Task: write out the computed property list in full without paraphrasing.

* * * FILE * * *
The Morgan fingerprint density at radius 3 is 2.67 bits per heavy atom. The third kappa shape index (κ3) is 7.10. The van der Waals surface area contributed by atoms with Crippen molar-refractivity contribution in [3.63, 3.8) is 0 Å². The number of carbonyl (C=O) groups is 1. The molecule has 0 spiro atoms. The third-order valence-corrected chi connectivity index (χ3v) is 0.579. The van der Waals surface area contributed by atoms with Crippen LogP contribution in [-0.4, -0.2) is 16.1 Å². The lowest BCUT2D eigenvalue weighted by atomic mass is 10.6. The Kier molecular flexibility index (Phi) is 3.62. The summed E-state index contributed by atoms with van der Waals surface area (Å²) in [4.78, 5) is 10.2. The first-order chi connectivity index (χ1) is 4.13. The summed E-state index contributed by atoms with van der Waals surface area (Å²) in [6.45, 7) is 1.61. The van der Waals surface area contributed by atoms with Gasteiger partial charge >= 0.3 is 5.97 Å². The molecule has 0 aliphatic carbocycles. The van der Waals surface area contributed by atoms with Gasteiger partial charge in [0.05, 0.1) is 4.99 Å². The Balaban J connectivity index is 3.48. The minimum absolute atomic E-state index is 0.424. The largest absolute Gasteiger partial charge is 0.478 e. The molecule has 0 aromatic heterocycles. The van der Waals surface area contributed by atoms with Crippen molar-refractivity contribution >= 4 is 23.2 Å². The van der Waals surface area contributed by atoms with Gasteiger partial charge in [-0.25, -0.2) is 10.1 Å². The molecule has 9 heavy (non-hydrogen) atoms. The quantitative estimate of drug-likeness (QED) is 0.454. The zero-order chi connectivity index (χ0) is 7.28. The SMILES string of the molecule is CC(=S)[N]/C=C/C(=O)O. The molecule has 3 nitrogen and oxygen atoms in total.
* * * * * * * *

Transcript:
The Morgan fingerprint density at radius 3 is 2.67 bits per heavy atom. The third kappa shape index (κ3) is 7.10. The van der Waals surface area contributed by atoms with Crippen molar-refractivity contribution in [3.63, 3.8) is 0 Å². The number of carbonyl (C=O) groups is 1. The molecule has 0 spiro atoms. The third-order valence-corrected chi connectivity index (χ3v) is 0.579. The van der Waals surface area contributed by atoms with Crippen LogP contribution in [-0.4, -0.2) is 16.1 Å². The lowest BCUT2D eigenvalue weighted by atomic mass is 10.6. The Kier molecular flexibility index (Phi) is 3.62. The summed E-state index contributed by atoms with van der Waals surface area (Å²) in [4.78, 5) is 10.2. The first-order chi connectivity index (χ1) is 4.13. The summed E-state index contributed by atoms with van der Waals surface area (Å²) in [6.45, 7) is 1.61. The van der Waals surface area contributed by atoms with Gasteiger partial charge >= 0.3 is 5.97 Å². The molecule has 0 aliphatic carbocycles. The van der Waals surface area contributed by atoms with Gasteiger partial charge in [0.05, 0.1) is 4.99 Å². The Balaban J connectivity index is 3.48. The minimum absolute atomic E-state index is 0.424. The largest absolute Gasteiger partial charge is 0.478 e. The molecule has 0 aromatic heterocycles. The van der Waals surface area contributed by atoms with Crippen molar-refractivity contribution >= 4 is 23.2 Å². The van der Waals surface area contributed by atoms with Gasteiger partial charge in [-0.25, -0.2) is 10.1 Å². The molecule has 9 heavy (non-hydrogen) atoms. The quantitative estimate of drug-likeness (QED) is 0.454. The zero-order chi connectivity index (χ0) is 7.28. The SMILES string of the molecule is CC(=S)[N]/C=C/C(=O)O. The molecule has 3 nitrogen and oxygen atoms in total.